Pulled Groin Groin Strain

Authored by , Reviewed by Dr Adrian Bonsall on | Certified by The Information Standard

Anyone can experience having a pulled groin (groin strain) but it's much more common when running, jumping and playing sports.

A pulled groin (or groin strain) is caused by putting too much stress on muscles in your groin and thigh. If these muscles are tensed too forcefully or too suddenly, they can be over-stretched or torn. A pulled groin can vary in severity from mild to severe.

Pulled groin is common in people who play sports that require a lot of running and jumping, especially suddenly jumping or changing direction. A groin strain often occurs in people who play football or hockey.

The symptoms will depend on how badly you've pulled your groin but may include:

  • A popping or snapping feeling during the injury, followed by severe pain.
  • Pain and tenderness in the groin and the inside of your thigh.
  • Pain when you bring your legs together.
  • Pain when you raise your knee or try to climb stairs.

To diagnose a groin pull, your doctor will give you a thorough examination and usually no further tests are needed. However, tests like X-rays, ultrasound scans and magnetic resonance imaging (MRI) scans may be needed to rule out other problems.

A pulled groin will usually heal without any treatment and just needs time and rest. However, you can help the groin to heal more quickly by doing the following:

  • Ice treatment for the inside of your thigh to reduce pain and swelling. Put ice or a cold pack on your groin area for 10 to 20 minutes. Place a thin cloth between your skin and the ice/cold pack to avoid an ice burn to your skin. Do this frequently (every few hours during the day if possible) for the first three days or until the swelling goes down.
  • Compress your thigh using an elastic bandage or tape.
  • Non-steroidal anti-inflammatory drugs (NSAIDs), like ibuprofen and naproxen, will help with pain and swelling. Note: these should only be used for a short period, such as up to 1-2 weeks.
  • Active stretching and strengthening exercises. You should use the level of pain to guide how much exercise you should do. if the exercises are too aggressive or frequent then further damage may occur.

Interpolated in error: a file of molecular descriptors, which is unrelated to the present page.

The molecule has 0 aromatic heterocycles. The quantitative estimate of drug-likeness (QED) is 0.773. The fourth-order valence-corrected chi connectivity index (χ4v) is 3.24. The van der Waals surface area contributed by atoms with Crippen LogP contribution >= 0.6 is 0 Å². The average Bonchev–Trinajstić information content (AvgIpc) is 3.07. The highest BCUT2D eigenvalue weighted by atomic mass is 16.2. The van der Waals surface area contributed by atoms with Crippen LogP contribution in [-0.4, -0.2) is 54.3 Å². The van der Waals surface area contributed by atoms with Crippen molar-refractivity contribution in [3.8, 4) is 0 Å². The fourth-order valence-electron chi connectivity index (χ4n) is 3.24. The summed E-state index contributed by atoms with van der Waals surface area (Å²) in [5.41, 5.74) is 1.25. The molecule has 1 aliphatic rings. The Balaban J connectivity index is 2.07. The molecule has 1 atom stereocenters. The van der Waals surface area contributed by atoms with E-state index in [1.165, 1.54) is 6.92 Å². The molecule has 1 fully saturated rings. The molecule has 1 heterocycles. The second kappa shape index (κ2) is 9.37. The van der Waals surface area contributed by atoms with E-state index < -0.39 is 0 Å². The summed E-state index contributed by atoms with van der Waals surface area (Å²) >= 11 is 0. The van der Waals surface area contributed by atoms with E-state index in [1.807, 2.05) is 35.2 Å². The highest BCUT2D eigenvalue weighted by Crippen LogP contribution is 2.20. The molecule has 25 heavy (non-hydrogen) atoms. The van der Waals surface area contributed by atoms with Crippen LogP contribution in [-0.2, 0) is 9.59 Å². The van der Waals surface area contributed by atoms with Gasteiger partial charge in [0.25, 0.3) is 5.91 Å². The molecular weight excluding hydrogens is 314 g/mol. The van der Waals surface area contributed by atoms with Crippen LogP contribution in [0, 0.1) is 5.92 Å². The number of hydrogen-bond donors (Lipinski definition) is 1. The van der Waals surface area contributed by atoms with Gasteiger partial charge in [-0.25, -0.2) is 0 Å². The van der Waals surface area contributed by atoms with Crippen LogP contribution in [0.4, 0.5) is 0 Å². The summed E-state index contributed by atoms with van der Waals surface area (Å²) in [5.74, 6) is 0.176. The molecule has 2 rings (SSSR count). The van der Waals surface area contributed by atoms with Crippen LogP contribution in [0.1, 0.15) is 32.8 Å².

• Until your groin feels completely better, switch to a different activity that won't put too much stress on your groin muscles. For example, runners could try swimming to stay fit until the groin problem has resolved.

Surgery

Simple conservative treatments as listed above are usually enough to help a pulled groin get better.

However if they don't work very well then surgery may be an option, especially if you are an athlete or other sportsperson and need to be back in training or competing as soon as possible.

While surgery may give you relief, it's still a last resort. Not everyone can return to their previous level of activity after surgery.

The recovery time depends on how serious your groin strain is. It often takes about four to six weeks but different people heal at different rates. Whatever you do, don't rush things. If you start pushing yourself before your groin has healed, further injury may occur. Repeated pulled groins may take longer to heal or even become a permanent problem.

  • Always warm up thoroughly, including your legs and groin muscles, before any physical activity.
  • Wear shoes with good support that fit well.
  • Always slowly increase the intensity of your physical activity and build up gradually.
  • Stop exercising if you feel pain or tightness in your groin or the inside of your thigh.
  • Do regular strengthening exercises for your thigh muscles.

Groin injuries can result from added stress due to weakness elsewhere. Make sure your exercise/training programme addresses all areas, such as ankle, knee and core, and this will help to prevent sports injuries such as a pulled groin.

Further reading and references

  • ; Groin Injuries (Athletic Pubalgia) and Return to Play. Sports Health. 2016 Jul8(4):313-23. doi: 10.1177/1941738116653711. Epub 2016 Jun 14.

  • ; Hip and groin pain in the professional athlete. Can Assoc Radiol J. 2012 May63(2):87-99. doi: 10.1016/j.carj.2010.11.001. Epub 2011 Aug 5.

  • ; Athletic pubalgia and associated rehabilitation. Int J Sports Phys Ther. 2014 Nov9(6):774-84.

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